Studying abroad offers you an opportunity to learn in a different culture. So the whole studying, doing the assignments and going to classes are parts of the experience. If you don’t want to do these things then just go on a vacation because it honestly would take up a lot of time. Yes, I know it’s so hard with so many places to visit and parties with free flows but you need to find the balance. If you’re able to get on top of this, over time you will gain time management and priority setting skills which are killer skillsets in life.
I learned that the education system in Australia is very different than back home. Luckily, I was only going to classes Monday to Wednesday but the workload was heavier than in Indonesia, there were a lot of weekly quizzes, essays, readings, big group projects, and presentations. I really needed the credit to be converted at my university back home to complete my degree so I made the priority clear and that was to do well in classes while not forgetting to have fun! sometimes it means pulling an all-nighter and showing up to the morning class hangover but that was just a little price to pay for experiencing the best of both worlds!
Tip: Learn and adapt to the education system, spare enough time to make sure you at least pass the class.
What worked for me was planning the travels around the studying activities. If you know well about the system and important dates, you can sacrifice one or two days or even a week not going to classes but occasionally you might have weeks where you should just focus on your study.
Warning: You’re going to overpack!
We all have been there. How often do we think that we are going to need to wear more clothes than we actually do? Yep. A lot of time we think there are so many occasions to be dressed for. That was how I thought I needed a dress if the prime minister invited me to dinner, a gown for dancing in the ballroom with my prince charming, oh and maybe a coat if there was a blizzard as an unexpectedly global warming effect. HA okay, that is definitely an exaggeration but it happens sometimes in some ways.
Same things happen with bringing things from home. I guess when we pack, we completely don’t think of the possibility that we are going to be curious about trying new products or that we will just do more shopping for pleasure. So most of the time we are going to fill our bags for the things we think we need but never wear or use because we will make excuses for ourselves to buy them there.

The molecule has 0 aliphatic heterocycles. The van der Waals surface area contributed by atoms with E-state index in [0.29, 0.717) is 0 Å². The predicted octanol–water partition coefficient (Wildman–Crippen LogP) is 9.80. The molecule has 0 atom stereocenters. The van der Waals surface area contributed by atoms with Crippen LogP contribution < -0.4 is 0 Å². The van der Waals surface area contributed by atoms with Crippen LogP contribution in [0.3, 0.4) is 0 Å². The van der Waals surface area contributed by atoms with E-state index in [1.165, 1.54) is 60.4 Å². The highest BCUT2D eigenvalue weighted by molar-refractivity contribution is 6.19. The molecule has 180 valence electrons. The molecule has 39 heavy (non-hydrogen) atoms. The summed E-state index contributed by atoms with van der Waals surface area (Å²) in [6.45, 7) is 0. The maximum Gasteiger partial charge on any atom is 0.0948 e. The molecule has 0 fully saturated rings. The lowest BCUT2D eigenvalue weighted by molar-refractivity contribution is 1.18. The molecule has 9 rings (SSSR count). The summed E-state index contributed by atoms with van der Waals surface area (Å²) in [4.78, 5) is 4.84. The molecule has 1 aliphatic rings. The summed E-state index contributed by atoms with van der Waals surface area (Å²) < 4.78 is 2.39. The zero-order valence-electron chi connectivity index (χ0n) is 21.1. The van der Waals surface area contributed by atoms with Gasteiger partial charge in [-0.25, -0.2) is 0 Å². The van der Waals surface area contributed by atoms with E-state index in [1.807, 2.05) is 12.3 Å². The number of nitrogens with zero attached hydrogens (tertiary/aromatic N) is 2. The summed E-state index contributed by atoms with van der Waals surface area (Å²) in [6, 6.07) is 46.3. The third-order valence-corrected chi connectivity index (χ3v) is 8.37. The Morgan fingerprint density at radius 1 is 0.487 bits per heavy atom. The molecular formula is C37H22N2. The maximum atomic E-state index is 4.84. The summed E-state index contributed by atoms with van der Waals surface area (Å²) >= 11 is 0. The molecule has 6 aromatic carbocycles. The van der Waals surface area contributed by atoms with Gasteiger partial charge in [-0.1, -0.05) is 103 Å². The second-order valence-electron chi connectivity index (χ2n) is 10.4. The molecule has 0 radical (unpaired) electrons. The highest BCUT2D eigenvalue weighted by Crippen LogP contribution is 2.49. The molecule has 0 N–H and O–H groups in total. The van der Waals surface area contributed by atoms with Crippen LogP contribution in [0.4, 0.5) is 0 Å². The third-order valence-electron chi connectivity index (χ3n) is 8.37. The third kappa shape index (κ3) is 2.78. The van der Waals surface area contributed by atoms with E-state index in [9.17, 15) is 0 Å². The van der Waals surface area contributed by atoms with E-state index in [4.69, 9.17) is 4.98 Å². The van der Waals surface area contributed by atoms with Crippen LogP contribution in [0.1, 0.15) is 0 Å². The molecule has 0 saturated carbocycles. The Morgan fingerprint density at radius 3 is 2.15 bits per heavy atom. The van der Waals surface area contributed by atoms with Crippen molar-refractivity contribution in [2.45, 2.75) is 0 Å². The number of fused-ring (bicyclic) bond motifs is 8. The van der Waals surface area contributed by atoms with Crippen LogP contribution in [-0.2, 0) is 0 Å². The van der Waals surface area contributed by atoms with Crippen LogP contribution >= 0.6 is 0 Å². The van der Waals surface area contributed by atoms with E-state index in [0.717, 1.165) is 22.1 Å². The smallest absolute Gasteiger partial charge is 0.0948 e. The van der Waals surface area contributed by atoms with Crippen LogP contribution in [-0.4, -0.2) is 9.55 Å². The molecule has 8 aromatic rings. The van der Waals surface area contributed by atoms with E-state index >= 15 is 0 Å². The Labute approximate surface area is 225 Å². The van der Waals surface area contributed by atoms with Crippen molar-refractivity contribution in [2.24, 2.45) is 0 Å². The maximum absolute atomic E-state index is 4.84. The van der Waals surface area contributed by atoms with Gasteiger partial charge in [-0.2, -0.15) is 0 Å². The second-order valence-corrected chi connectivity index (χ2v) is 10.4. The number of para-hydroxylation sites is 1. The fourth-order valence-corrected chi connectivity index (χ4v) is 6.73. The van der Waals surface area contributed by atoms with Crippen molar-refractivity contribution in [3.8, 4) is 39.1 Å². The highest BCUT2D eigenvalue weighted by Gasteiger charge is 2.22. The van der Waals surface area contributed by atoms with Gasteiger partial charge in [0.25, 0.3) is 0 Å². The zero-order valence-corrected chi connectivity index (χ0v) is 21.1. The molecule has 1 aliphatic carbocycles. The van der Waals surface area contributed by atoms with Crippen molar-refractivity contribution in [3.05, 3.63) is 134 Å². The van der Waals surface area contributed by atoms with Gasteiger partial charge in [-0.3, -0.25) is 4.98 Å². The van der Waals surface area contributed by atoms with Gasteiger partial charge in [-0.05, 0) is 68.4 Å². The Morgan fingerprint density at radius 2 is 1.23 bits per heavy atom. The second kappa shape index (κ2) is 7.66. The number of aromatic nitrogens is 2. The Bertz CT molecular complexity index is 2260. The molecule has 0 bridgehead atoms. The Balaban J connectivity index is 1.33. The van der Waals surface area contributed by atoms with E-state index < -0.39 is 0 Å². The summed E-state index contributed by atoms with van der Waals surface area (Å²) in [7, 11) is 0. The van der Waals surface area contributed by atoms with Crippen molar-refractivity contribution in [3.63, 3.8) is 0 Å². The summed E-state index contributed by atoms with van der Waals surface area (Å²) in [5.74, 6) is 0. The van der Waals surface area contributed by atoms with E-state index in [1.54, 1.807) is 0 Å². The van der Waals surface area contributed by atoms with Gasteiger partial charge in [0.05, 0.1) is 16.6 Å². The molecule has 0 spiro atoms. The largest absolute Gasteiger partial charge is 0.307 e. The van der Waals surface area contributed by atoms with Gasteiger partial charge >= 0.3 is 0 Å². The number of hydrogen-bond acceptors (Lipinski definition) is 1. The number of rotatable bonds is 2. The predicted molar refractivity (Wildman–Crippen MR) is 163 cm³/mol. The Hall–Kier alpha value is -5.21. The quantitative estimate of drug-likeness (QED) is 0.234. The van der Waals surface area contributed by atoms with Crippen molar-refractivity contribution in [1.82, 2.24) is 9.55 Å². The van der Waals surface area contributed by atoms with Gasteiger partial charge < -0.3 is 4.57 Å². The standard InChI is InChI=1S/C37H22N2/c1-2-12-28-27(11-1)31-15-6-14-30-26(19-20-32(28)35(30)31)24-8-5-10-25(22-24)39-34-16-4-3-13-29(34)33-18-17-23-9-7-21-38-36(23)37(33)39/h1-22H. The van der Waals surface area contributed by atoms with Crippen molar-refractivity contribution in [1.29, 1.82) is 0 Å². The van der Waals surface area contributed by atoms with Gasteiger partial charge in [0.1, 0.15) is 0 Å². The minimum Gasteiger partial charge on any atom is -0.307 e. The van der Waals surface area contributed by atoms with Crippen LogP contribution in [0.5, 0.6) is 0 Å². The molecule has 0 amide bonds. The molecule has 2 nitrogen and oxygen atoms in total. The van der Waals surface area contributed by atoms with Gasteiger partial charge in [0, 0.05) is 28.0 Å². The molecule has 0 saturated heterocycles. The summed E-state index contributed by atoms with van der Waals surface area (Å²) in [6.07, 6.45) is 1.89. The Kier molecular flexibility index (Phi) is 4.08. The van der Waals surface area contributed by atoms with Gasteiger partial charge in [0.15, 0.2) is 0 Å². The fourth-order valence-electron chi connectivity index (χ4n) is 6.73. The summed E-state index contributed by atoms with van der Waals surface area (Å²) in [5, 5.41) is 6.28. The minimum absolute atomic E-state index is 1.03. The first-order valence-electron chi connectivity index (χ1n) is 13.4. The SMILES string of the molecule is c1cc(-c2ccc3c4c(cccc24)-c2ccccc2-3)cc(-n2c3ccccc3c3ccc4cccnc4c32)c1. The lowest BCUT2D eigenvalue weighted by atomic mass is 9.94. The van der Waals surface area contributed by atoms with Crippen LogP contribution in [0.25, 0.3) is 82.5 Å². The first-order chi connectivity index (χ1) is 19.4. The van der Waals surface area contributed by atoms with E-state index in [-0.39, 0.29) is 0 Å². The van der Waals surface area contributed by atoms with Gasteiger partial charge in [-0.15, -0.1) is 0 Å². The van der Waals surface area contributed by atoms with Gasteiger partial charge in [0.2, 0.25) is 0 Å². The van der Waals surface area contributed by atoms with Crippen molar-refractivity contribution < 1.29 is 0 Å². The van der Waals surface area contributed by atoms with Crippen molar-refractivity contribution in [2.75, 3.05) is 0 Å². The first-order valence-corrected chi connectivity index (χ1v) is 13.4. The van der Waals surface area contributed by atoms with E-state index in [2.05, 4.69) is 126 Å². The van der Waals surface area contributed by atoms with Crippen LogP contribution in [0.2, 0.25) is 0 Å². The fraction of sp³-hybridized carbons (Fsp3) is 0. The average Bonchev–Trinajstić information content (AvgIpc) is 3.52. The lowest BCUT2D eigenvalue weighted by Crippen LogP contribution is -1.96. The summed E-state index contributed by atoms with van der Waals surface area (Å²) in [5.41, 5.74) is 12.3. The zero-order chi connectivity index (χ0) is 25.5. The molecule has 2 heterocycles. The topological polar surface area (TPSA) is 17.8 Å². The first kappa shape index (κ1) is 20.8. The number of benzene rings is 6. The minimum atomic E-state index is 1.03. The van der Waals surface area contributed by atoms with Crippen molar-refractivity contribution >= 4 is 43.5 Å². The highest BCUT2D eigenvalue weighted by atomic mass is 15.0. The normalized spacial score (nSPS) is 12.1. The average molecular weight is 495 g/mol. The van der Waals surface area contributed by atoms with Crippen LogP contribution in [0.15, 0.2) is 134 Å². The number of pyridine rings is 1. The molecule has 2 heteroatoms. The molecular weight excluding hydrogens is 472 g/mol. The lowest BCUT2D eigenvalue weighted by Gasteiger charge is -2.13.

Tip: Pack Smartly! Only pack the things that you’re absolutely going to use.
When it comes to clothes, I learned that I should have packed clothes as an outfit rather than pack what I like as one individual thing. Therefore I would have clothes that I’m sure would go together and I would definitely wear. Another tip is to stick to basic colors and cuts so it would be easier to mix and match it into another outfit. Besides clothes, just think of the things that you will use immediately, which means essentials that you must already have on hand when you arrive at where you’re staying. Lastly, I didn’t do this but you can also bring comfort items to ease your homesickness, just don’t think you need all five of your stuffed unicorns to console yourself!
Be ready to answer lots of questions
You might look like a mysterious hot tourist and people are going to find you intriguing and start to ask you questions. Personally, I like answering questions and have an open conversation rather than have people judged me before they get to know me. Even though sometimes the questions and the statements people make are…. cringy or weird. But maybe that is just because sometimes we don’t really know how to answer or react to them.
I got questions and comments like How can you speak English so well? Where? oh where is Indonesia?, Is it in India?, Isn’t it an Islamic country? (it’s not), do you have …..(American fast food chain) there?, you must be really rich in Indonesia that you can afford to go to school here, I’ve been to Bali but never been to Indonesia, stuff like that which can be funny sometimes or a bit offensive but I try not to take it too seriously and just treat it like a chance for me to educate or open their minds about my culture.
Tip: Be open to these questions and be informative!
Really guys, some people genuinely don’t know about some things and really want to know the answer. The best thing is we get to be the one who shed some lights into these unknown part of the world for them. Take this chance to be informative and educative! You’re sharing your culture to people and that should be strengthening your pride of your own country.
Have you ever studied abroad? What are the things that you wish you knew before going?
let me know in the comments!